Two University of Washington scientists have rattled mainstream academia with a radical hypothesis: Conditions necessary for the development of life above the microbe level are so complicated that Earth may be the only home of complex life in the universe. Paleontologist Peter D. Ward and astronomer Donald C. Brownlee last month released Rare Earth (Springer-Verlag), a book that arrives at that unpopular conclusion through analysis of new findings in science. That man probably has no co-citizens of the cosmos flies in the face of both evolution-based, establishment science and the musings of popular culture. Since 1960, when a young astronomer named Frank Drake began scanning the skies for signs of alien life (and was later joined by popularizer Carl Sagan), Americans have become increasingly fascinated with the possibility of future visitations from flying saucers bearing little green men. Hollywood has extended the spectrum, showing us everything from cuddly Ewoks to slobbering, dagger-toothed aliens. Writing from an evolutionary perspective in Rare Earth, Mssrs. Ward and Brownlee say our small, blue globe and its inhabitants may be the only game in town. Scientific evidence now points increasingly to the precision fine-tuning necessary for a planet to sustain life. Consider a few of the many virtues of Earth's real estate: a perfectly placed moon to control tides, climate, and tilt; a gargantuan shield (Jupiter) from the streaking asteroids and meteorites that routinely pulverize other planets; a rare, heavy-element sun with a rarer elliptical orbit; a delicately balanced atmosphere, including just enough carbon to enable rich biodiversity. "We have finally said out loud what so many have thought for so long-that complex life, at least, is rare," Mr. Ward told The New York Times. Citing such newly discovered galactic hazards as lethal waves of X-rays, gamma rays, and ionizing radiation, he added: "I don't think there's any life in the centers [of galaxies] at all." Mr. Brownlee doesn't think there's much chance of life on the edges of the galaxies either. Chance, notes astronomer Guillermo Gonzalez, is exactly what the Rare Earth hypothesis reduces by default. "Every time you find a new example of a finely tuned parameter that you need for life, that makes the chance explanation of origins less and less likely," says Mr. Gonzalez, who is Mr. Brownlee's colleague in the University of Washington astronomy department. Mr. Gonzalez, a foremost national expert on stars, was the source for much of the stellar evidence presented in Rare Earth. He is also a senior research fellow at the Discovery Institute, a Seattle-based think tank specializing in the "intelligent design" theory of origins-an interpretation of scientific evidence that says life appears to have been engineered by an intelligent agent. Intelligent design theory is gaining ground on Darwinism as a competing theory of origins. Mr. Gonzalez says the findings presented in Rare Earth "strengthen the design argument because the options available to the naturalist-natural law and chance-are very few. This makes the chance interpretation much weaker." It also leaves scientists to fret over their other option: If "natural law" gave rise to life, where did the natural law come from? Hugh Ross, a Christian astronomer, answered that question in 1993 with his book, The Creator and the Cosmos. That book lays out lengthy lists of the finely tuned parameters cited by Mssrs. Ward and Brownlee in Rare Earth. "Essentially, most of the astronomical ideas in Rare Earth are already mentioned in Ross's book," says Mr. Gonzalez. He adds, though, that most secular scientists either don't know about The Creator and the Cosmos, or ignore it since it posits a theory of origins that is anathema to contemporary culture: "In the beginning was the Word."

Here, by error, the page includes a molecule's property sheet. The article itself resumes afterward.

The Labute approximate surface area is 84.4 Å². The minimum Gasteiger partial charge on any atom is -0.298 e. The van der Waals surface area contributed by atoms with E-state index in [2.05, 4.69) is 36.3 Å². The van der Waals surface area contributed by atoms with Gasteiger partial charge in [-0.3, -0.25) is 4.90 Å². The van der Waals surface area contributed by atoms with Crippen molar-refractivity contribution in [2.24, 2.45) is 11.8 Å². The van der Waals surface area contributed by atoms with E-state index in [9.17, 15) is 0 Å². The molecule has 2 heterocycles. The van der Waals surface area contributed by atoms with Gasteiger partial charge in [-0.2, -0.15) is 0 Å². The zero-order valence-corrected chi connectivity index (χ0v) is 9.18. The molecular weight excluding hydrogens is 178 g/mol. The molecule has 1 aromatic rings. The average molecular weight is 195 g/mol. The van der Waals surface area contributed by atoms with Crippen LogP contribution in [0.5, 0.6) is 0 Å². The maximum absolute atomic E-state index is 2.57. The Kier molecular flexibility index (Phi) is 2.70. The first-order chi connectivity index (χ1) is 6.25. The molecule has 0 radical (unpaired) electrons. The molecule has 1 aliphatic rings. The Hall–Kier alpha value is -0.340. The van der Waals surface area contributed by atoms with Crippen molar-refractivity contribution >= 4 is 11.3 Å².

-by Lynn Vincent
- Construction owner Jim Cooper reversed political predictions last October by collecting enough church-member votes to defeat the Alabama governor's lottery proposal. But the father of four hasn't stopped there. This month he'll spearhead a campaign for a state constitutional amendment prohibiting gambling. "If it passes, it will be a national milestone," he said.